sun 14/07/2024

Album: Kings of Leon - When You See Yourself | reviews, news & interviews

Album: Kings of Leon - When You See Yourself

Album: Kings of Leon - When You See Yourself

The Nashville family four-piece's eighth album shines at times, but is frustratingly forgettable

Over the course of seven albums and nearly two decades, Kings of Leon have gone from spiky, short bursts of adrenaline-fuelled garage rock to swollen stadium pomp, full of big builds and grandiose gestures.

Following on from 2016’s WALLS (We Are All Like Love Songs) the band’s eighth collection, When You See Yourself, doesn’t suggest a complete volte face in this regard, but there are definitely more elements jostling for attention.

Like analogue synthesisers for instance. While the Followill family aren’t swapping guitar picks for patch cables in the way that Kevin Parker’s Tame Impala have, there are still some rich tones and unexpected sounds that crop up throughout. Most obviously is opener “When You See Yourself, Are You Far Away”, there’s a point where everything drops away to reveal a woozy synth line that wouldn’t appear out of place on a Bicep tune. Sadly, it’s a decoration torn down too soon, and is soon suffocated by more traditional tropes.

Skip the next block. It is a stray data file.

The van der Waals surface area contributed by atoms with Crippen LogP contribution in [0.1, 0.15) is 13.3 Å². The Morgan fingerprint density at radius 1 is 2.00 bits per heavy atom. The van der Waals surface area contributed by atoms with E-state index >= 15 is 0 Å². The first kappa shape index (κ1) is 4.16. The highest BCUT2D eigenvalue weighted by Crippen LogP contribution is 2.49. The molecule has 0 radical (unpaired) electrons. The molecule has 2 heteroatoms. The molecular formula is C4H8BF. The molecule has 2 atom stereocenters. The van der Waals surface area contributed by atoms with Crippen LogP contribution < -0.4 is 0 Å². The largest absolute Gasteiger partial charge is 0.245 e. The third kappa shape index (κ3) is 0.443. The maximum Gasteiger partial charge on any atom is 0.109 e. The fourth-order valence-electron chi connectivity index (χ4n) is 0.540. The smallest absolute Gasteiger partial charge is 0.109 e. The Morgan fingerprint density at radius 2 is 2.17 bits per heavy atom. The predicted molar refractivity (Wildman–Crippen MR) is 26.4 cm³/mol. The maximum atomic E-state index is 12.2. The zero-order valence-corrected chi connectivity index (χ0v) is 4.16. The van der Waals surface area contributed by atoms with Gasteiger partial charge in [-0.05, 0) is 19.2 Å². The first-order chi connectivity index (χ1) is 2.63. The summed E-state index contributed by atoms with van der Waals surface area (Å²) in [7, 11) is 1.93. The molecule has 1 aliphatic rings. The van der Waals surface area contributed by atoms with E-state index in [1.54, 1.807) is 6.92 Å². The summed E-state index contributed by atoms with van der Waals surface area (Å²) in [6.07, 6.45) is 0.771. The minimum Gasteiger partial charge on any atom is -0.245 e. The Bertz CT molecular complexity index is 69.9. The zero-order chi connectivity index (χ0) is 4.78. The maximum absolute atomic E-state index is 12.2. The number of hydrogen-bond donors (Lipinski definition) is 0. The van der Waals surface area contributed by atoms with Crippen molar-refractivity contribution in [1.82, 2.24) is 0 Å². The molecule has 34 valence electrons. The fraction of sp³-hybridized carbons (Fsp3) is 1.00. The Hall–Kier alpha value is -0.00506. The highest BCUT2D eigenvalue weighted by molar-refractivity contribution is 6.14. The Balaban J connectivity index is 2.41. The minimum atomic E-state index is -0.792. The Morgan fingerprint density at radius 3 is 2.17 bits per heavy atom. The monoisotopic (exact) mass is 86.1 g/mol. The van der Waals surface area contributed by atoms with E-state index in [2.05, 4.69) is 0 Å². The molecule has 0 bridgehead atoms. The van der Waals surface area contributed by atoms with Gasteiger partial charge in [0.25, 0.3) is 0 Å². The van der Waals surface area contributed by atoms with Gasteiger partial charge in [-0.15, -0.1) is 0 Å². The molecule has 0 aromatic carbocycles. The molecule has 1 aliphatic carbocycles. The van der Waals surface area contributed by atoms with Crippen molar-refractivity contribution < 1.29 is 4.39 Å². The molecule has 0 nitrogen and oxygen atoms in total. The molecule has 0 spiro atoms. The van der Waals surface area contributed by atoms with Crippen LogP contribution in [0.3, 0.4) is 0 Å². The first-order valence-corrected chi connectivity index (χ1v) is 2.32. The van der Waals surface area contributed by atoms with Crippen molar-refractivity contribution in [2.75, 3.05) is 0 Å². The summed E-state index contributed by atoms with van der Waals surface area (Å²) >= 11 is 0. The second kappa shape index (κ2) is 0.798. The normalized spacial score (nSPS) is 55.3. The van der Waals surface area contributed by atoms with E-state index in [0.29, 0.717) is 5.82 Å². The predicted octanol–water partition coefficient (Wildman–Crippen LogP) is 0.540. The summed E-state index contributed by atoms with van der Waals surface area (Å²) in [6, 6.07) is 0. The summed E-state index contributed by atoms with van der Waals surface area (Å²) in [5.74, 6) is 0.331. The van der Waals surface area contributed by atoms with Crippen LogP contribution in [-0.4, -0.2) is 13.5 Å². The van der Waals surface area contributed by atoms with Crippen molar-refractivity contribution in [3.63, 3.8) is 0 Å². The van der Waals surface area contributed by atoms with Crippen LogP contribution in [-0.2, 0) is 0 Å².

It makes for a slightly schizophrenic listen, but recent singles “Bandit” and “100,000 People” seem similarly odd bedfellows. Both are highlights, but neither contribute to any sense of coherence. The latter is a Springsteen-esque throb of a song, moody and atmospheric, building to a conclusion that’s predictably panoramic; the former has flashes of Ben Deily-era Lemonheads, with occasional flourishes that suggest early Dinosaur Jr, stripped of its thunderous roar.

Those comparisons aside, the guitars are given a supporting role through much of the album. More often than not the hooks are to be found in Jared Followill’s melodic bass lines, particularly the funk-light cantering bounce of “Stormy Weather”. However, while the band appear to have reigned in the worst excesses of their widescreen bombast, they still find room to lean forward into a full gallop for penultimate track “Echoing”.

What falls in between these points, however, feels frustratingly forgettable, passing by almost unnoticed. Perhaps, in a live setting, the songs will settle and find their place, but while sometimes interesting and occasionally engaging, When You See Yourself remains an annoyingly uneven listen.


Perhaps, in a live setting, the songs will settle and find their place


Editor Rating: 
Average: 3 (1 vote)

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